Lakers’ Metta World Peace OK with reserve role

Lakers' Metta World Peace enters the game against the New Orleans Hornets.
(Stephen Dunn / Getty Images)

Metta World Peace is back in the lineup for the Lakers, but he’ll remain a reserve until his knee improves.

“Physically, he was limping and didn’t look good last game,” said Coach Mike D'Antoni of World Peace’s four-point performance Wednesday against the Portland Trail Blazers. “He’ll eventually be back in the starting lineup, as soon as he gets back to his normal form.”

Even World Peace was surprised that he was able to return 12 days after undergoing knee surgery for torn cartilage. The Lakers forward was injured on March 25 in a road game against Golden State. He was back in the lineup on Tuesday against the New Orleans Hornets.


World Peace rushed back but is still not the same player he was before the injury.

“The first step is kind of slow,” he said. “It’s getting better every day.”

In two appearances before Friday’s game, World Peace had averaged four points and 15 minutes a night. His struggles continued against the younger, faster, athletic Golden State Warriors on Friday.

Before the Warriors game, World Peace said he was more concerned about the team winning than his individual contribution.

“The main thing we need to do at all times is move together. That’s the only thing that’s important. That’s why we’re in the situation now,” said World Peace. “[D'Antoni] makes that decision. When he’s ready, I have to be ready to adjust to what he feels is right.”

World Peace said he isn’t worried that he’ll be limited once he gets his legs back.

“When people say I’m losing my athletic ability, that [doesn’t make] sense because I’ve never been athletic,” he said. “If I had to go, I can go. If I had to play my normal minutes, I could go. That’s a good sign.”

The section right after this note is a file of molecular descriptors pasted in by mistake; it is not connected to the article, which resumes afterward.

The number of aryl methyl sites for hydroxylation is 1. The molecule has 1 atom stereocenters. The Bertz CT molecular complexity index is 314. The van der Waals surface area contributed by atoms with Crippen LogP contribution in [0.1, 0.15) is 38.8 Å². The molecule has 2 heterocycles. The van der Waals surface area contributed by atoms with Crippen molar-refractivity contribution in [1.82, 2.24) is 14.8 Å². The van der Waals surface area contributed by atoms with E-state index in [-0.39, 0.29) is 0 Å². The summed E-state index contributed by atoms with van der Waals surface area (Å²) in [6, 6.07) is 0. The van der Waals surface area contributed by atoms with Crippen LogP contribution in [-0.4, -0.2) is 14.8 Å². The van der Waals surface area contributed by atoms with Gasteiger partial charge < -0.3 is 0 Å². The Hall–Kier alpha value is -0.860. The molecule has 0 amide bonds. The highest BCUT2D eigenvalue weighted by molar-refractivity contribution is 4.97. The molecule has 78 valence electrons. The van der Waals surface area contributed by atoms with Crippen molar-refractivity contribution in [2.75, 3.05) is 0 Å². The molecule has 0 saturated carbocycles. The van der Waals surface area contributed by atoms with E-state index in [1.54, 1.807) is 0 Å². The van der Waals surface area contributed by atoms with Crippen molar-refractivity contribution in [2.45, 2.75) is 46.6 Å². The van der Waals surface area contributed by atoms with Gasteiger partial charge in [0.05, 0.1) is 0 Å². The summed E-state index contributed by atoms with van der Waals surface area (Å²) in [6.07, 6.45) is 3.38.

World Peace can opt out of the final year of his contract after this season, leaving behind $7.7 million.

He hopes coming back early will help the team, but he admitted it could hurt him individually if he doesn’t play well or reinjures the knee.

“It’s risky for me because it’s my contract year,” World Peace said. “It’s 50/50.”

When World Peace saw Kobe Bryant playing nearly 48 minutes a night, he knew it was worth the sacrifice.

“You’ve got to take some risks because who knows what’s going to happen? I want to be here in June,” World Peace said.

The Lakers have to get past April first.

It’s Earl time

In the meantime, D'Antoni is starting Earl Clark alongside Dwight Howard and Pau Gasol.

Clark didn’t put up big numbers in his previous two games starting at small forward, scoring a combined total of three points.

“As long as he keeps his energy level up and plays good defense, rebounds and runs the floor — he’s good,” D'Antoni said.

Eric Pincus is a Times correspondent.